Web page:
Cognized by Gurudev Sri Sri Ravi Shankar, ‘Sahaj’ in Sanskrit means effortless and ‘Samadhi’ is an equanimous mind. The technique uses a sacred sound to move the mind step by step through thoughts, worries and regrets to a deeper more blissful state.
A meditation technique rooted in Buddhism in nature, it encourages a practitioner to improve one’s present moment awareness.
Walking the Labyrinth
Here, you walk into the center of a labyrinth (a maze of concentric circles), while taking one’s attention within. One experiences quietness on reaching the center of the labyrinth and comes out of the labyrinth the same way.
An activity like reading can become a meditative experience if done with the right awareness. When you are totally in the moment, absorbed in the written word and become the experience, you are already checking all the boxes of a good meditation. Ideally for reading meditation, pick up a book of spiritual wisdom. Something like Bhagvad Gita or Bible or Ashtavakra Gita (a spiritually rich conversation between a sage and a king), that house the essential wisdom to help us lead peaceful and aware lives, taking us notch closer to our higher self. When you read such texts meditatively, the knowledge effortlessly becomes a part of your consciousness.
At our Art of Silence Retreats, a favorite among the participants is the walking meditation. Here, participants are encouraged to walk amidst the nature in total silence with full awareness.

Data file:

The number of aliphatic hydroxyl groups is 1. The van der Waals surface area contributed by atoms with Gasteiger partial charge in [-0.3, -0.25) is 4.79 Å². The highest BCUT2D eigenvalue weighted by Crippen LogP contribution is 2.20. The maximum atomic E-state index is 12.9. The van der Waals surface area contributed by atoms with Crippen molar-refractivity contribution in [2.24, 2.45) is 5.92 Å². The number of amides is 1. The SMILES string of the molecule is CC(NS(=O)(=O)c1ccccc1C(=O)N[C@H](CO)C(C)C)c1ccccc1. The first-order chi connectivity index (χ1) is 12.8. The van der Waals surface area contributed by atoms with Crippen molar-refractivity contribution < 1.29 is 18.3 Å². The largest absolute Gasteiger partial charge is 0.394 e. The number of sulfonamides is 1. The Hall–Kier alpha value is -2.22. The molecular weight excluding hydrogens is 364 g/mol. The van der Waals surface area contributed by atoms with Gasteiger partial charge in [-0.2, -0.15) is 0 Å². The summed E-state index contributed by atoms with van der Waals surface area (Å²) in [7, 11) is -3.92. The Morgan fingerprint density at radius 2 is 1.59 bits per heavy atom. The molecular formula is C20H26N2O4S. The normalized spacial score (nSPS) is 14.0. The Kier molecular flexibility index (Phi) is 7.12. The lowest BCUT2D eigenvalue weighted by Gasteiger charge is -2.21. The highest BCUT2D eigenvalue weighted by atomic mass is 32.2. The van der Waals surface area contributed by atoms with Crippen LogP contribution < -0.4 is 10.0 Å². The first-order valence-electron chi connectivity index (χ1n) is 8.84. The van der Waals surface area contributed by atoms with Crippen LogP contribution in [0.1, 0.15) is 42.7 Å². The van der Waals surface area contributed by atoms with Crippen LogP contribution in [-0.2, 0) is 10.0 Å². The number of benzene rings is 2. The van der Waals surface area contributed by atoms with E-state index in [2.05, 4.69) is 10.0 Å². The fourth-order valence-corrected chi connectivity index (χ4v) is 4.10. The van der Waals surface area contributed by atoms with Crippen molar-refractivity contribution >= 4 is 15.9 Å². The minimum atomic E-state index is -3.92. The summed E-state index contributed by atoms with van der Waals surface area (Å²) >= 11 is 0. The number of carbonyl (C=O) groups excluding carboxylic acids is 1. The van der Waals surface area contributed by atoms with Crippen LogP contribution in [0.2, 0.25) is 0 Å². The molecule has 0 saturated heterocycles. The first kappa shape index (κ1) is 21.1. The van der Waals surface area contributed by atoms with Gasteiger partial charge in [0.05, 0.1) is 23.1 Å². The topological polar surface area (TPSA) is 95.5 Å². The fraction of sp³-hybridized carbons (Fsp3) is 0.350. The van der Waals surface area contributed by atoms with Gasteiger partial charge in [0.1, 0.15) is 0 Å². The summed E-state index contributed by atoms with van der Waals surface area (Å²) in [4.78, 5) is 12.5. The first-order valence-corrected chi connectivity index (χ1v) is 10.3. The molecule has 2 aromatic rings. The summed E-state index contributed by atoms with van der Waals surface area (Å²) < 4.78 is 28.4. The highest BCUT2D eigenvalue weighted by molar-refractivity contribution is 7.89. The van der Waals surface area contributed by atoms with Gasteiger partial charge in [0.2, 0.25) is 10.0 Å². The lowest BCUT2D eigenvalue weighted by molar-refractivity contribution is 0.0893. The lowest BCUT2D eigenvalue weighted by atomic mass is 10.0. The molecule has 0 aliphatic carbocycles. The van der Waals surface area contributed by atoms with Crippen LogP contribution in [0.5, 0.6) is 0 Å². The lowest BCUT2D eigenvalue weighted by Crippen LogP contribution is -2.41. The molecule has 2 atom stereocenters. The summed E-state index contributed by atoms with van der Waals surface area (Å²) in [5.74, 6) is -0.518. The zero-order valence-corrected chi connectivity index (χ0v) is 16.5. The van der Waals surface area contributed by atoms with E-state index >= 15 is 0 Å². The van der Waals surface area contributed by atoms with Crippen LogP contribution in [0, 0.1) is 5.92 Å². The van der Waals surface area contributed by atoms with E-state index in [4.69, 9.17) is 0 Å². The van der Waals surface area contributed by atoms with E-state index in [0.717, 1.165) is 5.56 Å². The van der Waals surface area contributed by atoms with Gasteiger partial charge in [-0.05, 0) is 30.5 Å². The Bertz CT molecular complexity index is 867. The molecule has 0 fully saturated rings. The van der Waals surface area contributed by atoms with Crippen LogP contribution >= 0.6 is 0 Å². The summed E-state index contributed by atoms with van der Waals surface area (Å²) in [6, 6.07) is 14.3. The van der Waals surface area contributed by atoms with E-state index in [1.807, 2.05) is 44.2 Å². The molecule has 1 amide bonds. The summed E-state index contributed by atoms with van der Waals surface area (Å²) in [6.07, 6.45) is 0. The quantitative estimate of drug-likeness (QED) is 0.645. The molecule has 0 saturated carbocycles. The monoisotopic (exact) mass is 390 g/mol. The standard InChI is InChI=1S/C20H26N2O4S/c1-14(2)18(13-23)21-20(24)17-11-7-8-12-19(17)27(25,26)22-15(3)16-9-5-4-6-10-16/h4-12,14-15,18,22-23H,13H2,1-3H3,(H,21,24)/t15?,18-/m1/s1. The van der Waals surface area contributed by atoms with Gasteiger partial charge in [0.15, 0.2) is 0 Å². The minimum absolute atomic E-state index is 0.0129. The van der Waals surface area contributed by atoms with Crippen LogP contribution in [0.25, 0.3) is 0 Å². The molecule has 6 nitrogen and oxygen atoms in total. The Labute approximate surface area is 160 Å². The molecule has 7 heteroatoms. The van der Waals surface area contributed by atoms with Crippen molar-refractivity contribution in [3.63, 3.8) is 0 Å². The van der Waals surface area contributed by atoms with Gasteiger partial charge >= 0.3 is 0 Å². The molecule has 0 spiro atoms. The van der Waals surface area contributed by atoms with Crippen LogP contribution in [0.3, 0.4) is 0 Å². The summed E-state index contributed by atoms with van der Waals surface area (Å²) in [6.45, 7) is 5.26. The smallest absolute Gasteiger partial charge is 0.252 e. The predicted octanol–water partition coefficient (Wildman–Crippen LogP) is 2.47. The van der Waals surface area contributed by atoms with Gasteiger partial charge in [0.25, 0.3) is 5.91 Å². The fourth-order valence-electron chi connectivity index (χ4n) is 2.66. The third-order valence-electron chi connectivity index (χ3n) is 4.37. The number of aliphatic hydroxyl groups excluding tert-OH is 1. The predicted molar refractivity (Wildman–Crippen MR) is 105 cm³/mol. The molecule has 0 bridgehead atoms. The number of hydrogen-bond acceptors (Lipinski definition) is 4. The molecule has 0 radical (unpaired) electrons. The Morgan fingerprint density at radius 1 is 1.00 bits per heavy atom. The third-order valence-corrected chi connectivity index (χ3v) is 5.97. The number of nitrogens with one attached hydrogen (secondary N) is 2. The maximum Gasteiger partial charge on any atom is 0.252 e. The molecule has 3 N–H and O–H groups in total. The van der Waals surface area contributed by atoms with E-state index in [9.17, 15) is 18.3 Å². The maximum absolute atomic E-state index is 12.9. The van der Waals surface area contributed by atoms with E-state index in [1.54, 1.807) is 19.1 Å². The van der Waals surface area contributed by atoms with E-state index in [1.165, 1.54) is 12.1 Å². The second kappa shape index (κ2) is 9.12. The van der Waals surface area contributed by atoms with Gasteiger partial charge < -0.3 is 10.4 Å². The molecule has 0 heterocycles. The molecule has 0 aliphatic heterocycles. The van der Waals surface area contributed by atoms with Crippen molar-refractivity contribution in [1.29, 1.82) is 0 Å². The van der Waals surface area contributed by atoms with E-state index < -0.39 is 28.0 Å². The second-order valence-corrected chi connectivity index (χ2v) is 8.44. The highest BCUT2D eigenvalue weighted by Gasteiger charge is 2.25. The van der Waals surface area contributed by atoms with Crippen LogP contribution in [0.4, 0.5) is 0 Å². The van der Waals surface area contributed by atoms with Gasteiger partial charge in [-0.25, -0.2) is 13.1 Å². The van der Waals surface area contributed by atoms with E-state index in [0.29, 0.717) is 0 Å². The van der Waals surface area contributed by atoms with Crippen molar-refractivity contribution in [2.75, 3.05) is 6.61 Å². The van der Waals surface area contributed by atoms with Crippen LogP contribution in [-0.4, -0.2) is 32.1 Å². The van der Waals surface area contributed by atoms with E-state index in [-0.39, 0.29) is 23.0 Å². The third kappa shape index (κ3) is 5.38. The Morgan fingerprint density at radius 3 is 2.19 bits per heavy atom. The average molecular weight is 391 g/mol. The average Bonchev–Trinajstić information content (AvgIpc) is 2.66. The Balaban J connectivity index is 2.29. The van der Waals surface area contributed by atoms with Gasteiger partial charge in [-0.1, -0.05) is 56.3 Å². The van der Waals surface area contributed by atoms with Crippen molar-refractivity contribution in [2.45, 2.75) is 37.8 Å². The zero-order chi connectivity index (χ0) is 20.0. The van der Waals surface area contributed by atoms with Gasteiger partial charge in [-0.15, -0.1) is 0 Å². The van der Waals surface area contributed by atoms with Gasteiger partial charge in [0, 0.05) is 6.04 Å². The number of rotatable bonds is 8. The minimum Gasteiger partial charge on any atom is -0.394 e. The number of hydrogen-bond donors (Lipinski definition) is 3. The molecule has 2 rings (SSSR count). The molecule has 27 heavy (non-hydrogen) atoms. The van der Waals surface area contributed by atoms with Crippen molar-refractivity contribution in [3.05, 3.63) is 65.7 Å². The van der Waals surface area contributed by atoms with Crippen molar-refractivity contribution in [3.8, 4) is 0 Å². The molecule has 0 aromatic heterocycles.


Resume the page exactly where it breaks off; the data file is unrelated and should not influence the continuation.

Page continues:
Another unique way to dive into oneself effortlessly is by using powerful chants or Mantras. “Mantras are impulses or rhythms of the consciousness. They create vibrations in the spirit. Their effects, influence, method and mode of working are all a mystery,” says Bhanumathi Narasimhan, a senior Art of Living Sahaj Samadhi meditation pioneer, who has taught the practice to millions across the globe, “In Sanskrit, it is said, Manana trayate iti mantra. Mantra is that which saves you from repetitiveness. A repetitive thought is a worry. Mantras help to free you from your worries.”
The vibrations from chanting mantras get absorbed into human consciousness, relieving the stress and worry from the system, It gives you a calm, peaceful state instantly.
Mudra stands for ‘seal’, ‘gesture’, or ‘mark’. In yogic sciences, they facilitate the flow of energy in particular direction. Mudras when practiced along with pranayamas, settle the mind down instantly into a thoughtless state. Mudras are healing modalities that involve the tips of the fingers and placement of the fingers in a certain pattern to give the desired outcome which can be-balancing doshas, energizing the body and mind, pain reduction, increasing blood flow to particular parts of the body, improving digestion, mitigate migraine, among others.
Ayurveda says, our body is made up of five elements- fire(Agni), Air( Vayu), sky(Aakash), earth (Prithvi), water(Jal). Each finger is known to correspond to these five elements.
Index finger—Air (Vayu)
Middle finger—space or ether (Aakash)
Ring finger—Prithvi (earth)
Little Finger—Water ( Jal)
How to practice these Mudras
You can practice them any time of the day or night.
- Sit in padmasana (lotus pose), Sukhasana (easy pose), or Vajrasana, keeping your spine erect and shoulders lose.
- Hold each mudra for 13–15 breaths and then move on to the next one.